Snow and tears mark North Korean leader Kim Jong-il's funeral

North Korea's military staged a huge funeral procession in the snowy streets of the capital, Pyongyang, on Wednesday for its deceased "dear leader," Kim Jong-il.

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North Korea's military staged a huge funeral procession in the snowy streets of the capital, Pyongyang, on Wednesday for its deceased "dear leader," Kim Jong-il, readying a transition to his son, Kim Jong-un.

Pictures from state television showed a funeral cortege led by a limousine carrying a huge picture of the 69-year old, who died on December 17, passing serried ranks of olive green-clad soldiers whose bare heads were bowed in homage in the main square of the capital.

A hearse carrying the coffin was led by a weeping Kim Jong-un, accompanied by Jang Song-thaek, his uncle and a key power-broker in the transition, and Ri Yong-ho, the army chief of staff.

"Seeing this white snow fall has made me think of the general's (Kim's) efforts and this brings tears to my eyes," Seo Ju-rim, a red-cheeked, weeping female soldier, told North Korean television.

One of the myths surrounding Kim Jong-il was that he could control the weather and state media has reported unusually cold and wild weather accompanying his death.

The video of weeping civilians, who swayed with grief and shouted "father, father", appeared to be out of synch with the audio on the broadcast. It was not clear whether it was live or recorded as black Lincoln and Mercedes limousines as well as army trucks streamed past the crowds.

Kim Jong-un will become the third member of the family to run the isolated and unpredictable North Asian country as it enters 2012, the year that was supposed to mark its self-proclaimed transformation into a "strong and prosperous" nation.

"The footage highlights the rising status of Jang Song-thaek ever since the first news of Kim Jong-il's death," said Yoo Ho-yeol, a North Korea expert at Korea University in the south.

"Kim Jong-un is clearly the head of the new leadership but, in terms of hierarchy and influence, Jang appears to have secured considerable position," he said.

It would seem, however, that little is set to change for the 25 million citizens of a country that has staged what many analysts have dubbed a "Great March Backwards" over the past 20 years.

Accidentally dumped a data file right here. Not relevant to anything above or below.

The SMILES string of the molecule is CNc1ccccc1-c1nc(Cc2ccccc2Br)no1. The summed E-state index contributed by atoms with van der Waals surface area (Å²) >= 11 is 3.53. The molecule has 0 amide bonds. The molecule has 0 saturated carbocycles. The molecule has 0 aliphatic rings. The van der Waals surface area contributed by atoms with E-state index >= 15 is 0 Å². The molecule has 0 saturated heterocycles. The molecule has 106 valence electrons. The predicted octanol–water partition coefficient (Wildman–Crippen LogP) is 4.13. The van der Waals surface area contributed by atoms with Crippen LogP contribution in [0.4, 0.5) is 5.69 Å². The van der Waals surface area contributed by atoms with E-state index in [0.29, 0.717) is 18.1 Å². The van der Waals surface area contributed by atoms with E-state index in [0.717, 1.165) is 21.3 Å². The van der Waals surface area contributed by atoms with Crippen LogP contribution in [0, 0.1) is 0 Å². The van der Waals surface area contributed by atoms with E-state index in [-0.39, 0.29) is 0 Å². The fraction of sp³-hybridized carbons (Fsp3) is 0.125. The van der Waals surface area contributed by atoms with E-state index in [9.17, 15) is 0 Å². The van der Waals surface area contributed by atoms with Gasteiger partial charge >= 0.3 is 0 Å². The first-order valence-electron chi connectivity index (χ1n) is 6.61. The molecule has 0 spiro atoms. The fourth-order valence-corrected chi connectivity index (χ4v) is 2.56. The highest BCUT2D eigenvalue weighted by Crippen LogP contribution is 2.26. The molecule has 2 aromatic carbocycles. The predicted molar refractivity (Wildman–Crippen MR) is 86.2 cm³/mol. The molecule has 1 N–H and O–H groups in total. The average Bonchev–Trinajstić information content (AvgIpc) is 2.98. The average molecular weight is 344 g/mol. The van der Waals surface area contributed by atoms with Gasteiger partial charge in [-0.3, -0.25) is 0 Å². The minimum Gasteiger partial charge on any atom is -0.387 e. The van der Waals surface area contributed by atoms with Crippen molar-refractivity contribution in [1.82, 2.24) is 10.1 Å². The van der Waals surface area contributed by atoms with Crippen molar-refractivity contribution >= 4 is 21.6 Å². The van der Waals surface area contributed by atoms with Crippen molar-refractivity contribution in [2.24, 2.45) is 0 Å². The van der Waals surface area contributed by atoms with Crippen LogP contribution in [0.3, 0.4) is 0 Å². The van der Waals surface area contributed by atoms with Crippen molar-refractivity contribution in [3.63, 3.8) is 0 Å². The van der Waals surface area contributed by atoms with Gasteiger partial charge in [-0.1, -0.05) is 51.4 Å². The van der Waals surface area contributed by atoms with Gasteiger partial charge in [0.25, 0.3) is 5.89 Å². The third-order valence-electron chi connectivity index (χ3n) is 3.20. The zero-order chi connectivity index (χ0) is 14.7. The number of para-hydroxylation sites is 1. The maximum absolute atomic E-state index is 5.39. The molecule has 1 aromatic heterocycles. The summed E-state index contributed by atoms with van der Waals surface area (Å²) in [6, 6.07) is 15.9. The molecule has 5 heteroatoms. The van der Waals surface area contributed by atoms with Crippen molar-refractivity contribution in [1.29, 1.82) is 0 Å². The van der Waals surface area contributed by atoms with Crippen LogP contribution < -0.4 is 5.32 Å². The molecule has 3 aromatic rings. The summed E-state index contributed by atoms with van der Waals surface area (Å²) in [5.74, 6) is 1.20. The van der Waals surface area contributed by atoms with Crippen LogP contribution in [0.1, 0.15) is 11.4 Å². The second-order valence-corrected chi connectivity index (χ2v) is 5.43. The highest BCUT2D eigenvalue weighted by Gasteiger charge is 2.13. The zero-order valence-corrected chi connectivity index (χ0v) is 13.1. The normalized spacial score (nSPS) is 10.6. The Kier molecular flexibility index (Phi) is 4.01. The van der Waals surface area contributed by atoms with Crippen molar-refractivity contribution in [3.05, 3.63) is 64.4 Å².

Despite growth that has propelled South Korea to become the world's 13th largest economy, a powerhouse that makes computers, mobile telephones and cars, there are some in the capital of Seoul who believe life is better in the impoverished North.

As the world watched Wednesday's funeral of dictator Kim Jong-il, who presided over famine, a nuclear arms push and military skirmishes with the South, Choi Dong Jin, 48, told Reuters that Kim was "a great and outstanding person" for resisting U.S. imperialism.

Choi is Editor in Chief for the Pan-Korea Alliance for Reunification, a body that promotes the North and unification of the Korean peninsula.

He sits in his office in Seoul's financial district, a smartphone on his desk, beneath a picture of Kim Jong-il in 2000 meeting former South Korean President Kim Dae-jung, whose engagement with the North, known as the "Sunshine Policy", has been halted by the current conservative government in Seoul.

"The presence of Kim Jong-Il had prevented the US from waging a war on the Korean Peninsula," Choi told Reuters.

Sympathisers like Choi risk arrest and imprisonment in South Korea even though they appear to be a fringe group.

Under the conservative administration of President Lee Myung-bak, 151 people were questioned for offences involving praising North Korea last year, up from 39 in 2007, according to the National Police Agency data.

By contrast, some 200,000 North Koreans are in forced labour camps for crimes against the regime, according to human rights group Amnesty International.

One member of a body campaigning against South Korea's six-decade old national security law told Reuters that the succession process that will see the 20-something son of Kim Jong-il, Kim Jong-un, take power looked more "efficient" than South Korea's democratic presidential elections.

In South Korea, a president can serve only one five-year term under the country's constitution that was enacted since the advent of democracy in 1987.

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